New survey results indicate that a record number of attorneys are using an iPhone in their law practice — over 70% of all attorneys in the United States. These numbers come from the ABA Legal Technology Resource Center, which conducts a survey every year to gauge the use of legal technology by attorneys in private practice in the United States. The 2017 report (edited by Joshua Poje) was just released, and as always, I was particularly interested in Volume VI, titled Mobile Lawyers. No survey is perfect, but the ABA tries hard to ensure that its survey has statistical significance, and every year this is one of the best sources of information on how attorneys use technology. Note that the survey was conducted from February to May of 2017, so these numbers don't reflect any changes in what attorneys are using which occurred within the last six months. This is the eighth year that I have reported on this survey, and with multiple years of data we can see some interesting trends. (My reports on prior ABA surveys are located here: 2016, 2015, 2014, 2013, 2012, 2011, 2010.)
Over 70% of all U.S. attorneys use an iPhone
The 2017 survey revealed that a record number of attorneys in the U.S. are using a smartphone (around 95%), and of the attorneys using a smartphone, a record number are using an iPhone (around 75%).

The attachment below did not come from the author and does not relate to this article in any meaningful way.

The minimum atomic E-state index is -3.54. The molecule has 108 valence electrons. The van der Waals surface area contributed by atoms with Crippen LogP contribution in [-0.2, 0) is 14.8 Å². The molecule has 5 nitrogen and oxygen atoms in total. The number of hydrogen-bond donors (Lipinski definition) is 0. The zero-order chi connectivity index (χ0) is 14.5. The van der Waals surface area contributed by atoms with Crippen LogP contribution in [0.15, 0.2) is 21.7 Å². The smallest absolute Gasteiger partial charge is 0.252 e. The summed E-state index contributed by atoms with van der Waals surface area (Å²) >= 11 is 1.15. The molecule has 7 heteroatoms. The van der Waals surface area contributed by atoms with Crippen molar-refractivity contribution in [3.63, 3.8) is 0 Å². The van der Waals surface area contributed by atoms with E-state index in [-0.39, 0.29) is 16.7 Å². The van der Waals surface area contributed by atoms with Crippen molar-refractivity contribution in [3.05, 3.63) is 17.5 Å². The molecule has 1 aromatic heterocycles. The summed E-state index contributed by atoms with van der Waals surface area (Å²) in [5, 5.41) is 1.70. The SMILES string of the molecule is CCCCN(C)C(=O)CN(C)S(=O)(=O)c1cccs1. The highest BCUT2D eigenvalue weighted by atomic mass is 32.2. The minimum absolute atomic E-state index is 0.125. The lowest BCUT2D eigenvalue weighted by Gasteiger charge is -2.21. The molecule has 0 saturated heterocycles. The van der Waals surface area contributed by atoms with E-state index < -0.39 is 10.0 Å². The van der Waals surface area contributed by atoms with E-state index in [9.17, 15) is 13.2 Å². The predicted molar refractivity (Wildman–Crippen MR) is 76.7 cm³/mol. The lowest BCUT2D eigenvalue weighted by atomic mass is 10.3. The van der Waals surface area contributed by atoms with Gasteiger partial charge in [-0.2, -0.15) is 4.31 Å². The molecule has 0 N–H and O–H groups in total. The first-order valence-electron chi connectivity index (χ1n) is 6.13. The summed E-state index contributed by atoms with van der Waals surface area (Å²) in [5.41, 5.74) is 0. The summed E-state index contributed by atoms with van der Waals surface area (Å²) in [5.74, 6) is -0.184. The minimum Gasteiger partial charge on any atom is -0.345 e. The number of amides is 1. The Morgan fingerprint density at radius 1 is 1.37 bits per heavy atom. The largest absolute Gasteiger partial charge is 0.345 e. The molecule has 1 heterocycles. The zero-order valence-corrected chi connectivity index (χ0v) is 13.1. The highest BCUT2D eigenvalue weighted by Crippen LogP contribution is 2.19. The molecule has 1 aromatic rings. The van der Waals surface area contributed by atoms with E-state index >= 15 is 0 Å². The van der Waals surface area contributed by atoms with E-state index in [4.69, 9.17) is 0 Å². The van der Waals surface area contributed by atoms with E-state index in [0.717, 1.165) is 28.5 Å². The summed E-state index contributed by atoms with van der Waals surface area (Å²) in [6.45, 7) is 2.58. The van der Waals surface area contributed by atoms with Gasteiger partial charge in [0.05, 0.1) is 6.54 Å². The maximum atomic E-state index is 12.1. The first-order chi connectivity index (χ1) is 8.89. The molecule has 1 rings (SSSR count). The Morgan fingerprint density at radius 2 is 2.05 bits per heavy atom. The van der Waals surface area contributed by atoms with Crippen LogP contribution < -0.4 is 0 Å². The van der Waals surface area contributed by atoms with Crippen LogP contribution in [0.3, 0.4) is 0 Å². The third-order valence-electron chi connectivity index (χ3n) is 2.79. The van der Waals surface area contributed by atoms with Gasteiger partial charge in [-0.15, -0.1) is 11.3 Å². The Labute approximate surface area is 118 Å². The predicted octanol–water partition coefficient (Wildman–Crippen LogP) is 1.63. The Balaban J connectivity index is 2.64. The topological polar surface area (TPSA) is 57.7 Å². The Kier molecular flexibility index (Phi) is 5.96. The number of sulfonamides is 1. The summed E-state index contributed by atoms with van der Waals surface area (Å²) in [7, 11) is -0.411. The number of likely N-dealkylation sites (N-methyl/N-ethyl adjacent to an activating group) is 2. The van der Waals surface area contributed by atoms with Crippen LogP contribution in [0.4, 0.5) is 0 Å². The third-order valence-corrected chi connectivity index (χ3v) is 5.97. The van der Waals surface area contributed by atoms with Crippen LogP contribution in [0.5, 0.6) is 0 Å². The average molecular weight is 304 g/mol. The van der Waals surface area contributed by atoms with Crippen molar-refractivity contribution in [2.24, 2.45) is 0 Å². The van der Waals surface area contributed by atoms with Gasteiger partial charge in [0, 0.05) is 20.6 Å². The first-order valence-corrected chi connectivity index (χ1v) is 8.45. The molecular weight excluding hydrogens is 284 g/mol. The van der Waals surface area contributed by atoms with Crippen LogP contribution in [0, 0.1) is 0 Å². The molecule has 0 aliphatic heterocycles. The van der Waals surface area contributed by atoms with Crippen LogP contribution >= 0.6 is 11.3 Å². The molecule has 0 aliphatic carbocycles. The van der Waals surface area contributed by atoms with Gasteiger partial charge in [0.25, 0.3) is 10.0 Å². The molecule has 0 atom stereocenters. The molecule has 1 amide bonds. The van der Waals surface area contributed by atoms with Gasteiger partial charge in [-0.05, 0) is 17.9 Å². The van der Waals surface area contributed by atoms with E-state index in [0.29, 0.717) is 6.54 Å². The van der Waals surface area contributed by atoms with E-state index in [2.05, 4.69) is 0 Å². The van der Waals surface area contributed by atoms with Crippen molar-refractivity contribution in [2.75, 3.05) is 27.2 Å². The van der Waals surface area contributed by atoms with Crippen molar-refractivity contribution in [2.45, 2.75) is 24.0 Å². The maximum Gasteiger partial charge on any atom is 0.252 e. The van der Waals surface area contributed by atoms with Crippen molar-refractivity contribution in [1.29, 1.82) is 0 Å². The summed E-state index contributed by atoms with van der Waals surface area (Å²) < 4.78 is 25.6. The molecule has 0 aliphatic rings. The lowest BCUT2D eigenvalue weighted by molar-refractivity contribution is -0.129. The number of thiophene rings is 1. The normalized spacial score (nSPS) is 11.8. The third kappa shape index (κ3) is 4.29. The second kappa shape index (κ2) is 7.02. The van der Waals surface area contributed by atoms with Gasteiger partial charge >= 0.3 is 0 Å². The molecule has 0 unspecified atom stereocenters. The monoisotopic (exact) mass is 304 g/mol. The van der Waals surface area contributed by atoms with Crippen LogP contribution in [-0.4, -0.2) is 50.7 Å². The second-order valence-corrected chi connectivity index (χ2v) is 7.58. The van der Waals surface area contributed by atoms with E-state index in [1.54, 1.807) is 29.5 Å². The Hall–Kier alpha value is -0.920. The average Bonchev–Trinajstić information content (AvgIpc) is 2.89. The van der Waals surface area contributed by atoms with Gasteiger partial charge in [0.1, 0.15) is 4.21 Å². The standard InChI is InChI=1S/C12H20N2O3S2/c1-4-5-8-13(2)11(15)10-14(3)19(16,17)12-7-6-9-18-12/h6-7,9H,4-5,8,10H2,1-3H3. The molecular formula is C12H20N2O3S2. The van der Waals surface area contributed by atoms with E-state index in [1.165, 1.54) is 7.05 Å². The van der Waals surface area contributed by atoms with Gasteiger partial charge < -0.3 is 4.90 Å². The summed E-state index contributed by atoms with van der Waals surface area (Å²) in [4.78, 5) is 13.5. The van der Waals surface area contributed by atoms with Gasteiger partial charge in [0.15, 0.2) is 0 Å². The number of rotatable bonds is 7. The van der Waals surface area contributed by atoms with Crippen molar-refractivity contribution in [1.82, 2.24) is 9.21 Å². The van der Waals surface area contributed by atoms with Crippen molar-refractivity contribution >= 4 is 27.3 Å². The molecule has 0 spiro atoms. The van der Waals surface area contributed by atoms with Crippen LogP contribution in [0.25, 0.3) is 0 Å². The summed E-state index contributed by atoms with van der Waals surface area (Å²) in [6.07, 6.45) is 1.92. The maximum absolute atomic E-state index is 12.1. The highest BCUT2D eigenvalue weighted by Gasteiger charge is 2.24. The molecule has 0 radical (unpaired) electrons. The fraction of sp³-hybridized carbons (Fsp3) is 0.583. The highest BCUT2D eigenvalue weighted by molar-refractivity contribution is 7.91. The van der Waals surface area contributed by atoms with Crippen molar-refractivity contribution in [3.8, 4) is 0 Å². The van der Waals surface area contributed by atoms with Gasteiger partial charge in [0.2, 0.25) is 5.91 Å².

The survey asks each attorney "Do you use a smartphone (e.g. BlackBerry, iPhone, Android) for law-related tasks while away from your primary workplace?" Back in 2010, the number of attorneys answering "no" was around 12%. It decreased over the years to 10% and then last year to 6.8%. This year, it is at an all time low of only 4.4%. I'm somewhat surprised it has taken that long to get here, but we can now say that over 95% of all attorneys use a smartphone.
In 2013, the big news was that, for the first time, over half of all attorneys were using an iPhone. In 2014 and 2015 the percentage was around 60%. In 2016, there was a big increase up to 68.4%. In 2017, the number is up to 74.9%. Taking into account that 4.4% of all attorneys are not using any smartphone, we can now say that 71.6% of all attorneys in private practice in the U.S. are using an iPhone in their law practice, which is an all-time high. According to the ABA 2017 National Lawyer Population Survey, there are 1,335,963 attorneys in the U.S., which suggests that there could be over 956,000 attorneys in the U.S. using an iPhone.